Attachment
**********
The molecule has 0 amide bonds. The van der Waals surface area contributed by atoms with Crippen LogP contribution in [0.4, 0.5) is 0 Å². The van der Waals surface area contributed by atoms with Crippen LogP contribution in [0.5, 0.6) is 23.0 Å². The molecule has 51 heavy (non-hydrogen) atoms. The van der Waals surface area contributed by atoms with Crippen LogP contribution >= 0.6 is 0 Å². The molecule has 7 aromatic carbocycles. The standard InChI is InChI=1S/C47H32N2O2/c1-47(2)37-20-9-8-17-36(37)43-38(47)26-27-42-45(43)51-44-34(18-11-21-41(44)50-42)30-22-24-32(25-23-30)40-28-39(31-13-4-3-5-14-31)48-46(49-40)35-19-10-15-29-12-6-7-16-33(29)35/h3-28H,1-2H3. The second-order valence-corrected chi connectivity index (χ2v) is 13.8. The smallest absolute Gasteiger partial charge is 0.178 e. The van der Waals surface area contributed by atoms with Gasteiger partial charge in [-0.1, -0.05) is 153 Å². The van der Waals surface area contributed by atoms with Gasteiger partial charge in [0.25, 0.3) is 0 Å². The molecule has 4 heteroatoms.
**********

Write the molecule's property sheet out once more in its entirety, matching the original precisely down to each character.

The molecule has 0 amide bonds. The van der Waals surface area contributed by atoms with Crippen LogP contribution in [0.4, 0.5) is 0 Å². The van der Waals surface area contributed by atoms with Crippen LogP contribution in [0.5, 0.6) is 23.0 Å². The molecule has 51 heavy (non-hydrogen) atoms. The van der Waals surface area contributed by atoms with Crippen LogP contribution >= 0.6 is 0 Å². The molecule has 7 aromatic carbocycles. The standard InChI is InChI=1S/C47H32N2O2/c1-47(2)37-20-9-8-17-36(37)43-38(47)26-27-42-45(43)51-44-34(18-11-21-41(44)50-42)30-22-24-32(25-23-30)40-28-39(31-13-4-3-5-14-31)48-46(49-40)35-19-10-15-29-12-6-7-16-33(29)35/h3-28H,1-2H3. The second-order valence-corrected chi connectivity index (χ2v) is 13.8. The smallest absolute Gasteiger partial charge is 0.178 e. The van der Waals surface area contributed by atoms with Gasteiger partial charge in [-0.1, -0.05) is 153 Å². The van der Waals surface area contributed by atoms with Gasteiger partial charge in [0.25, 0.3) is 0 Å². The molecule has 4 heteroatoms.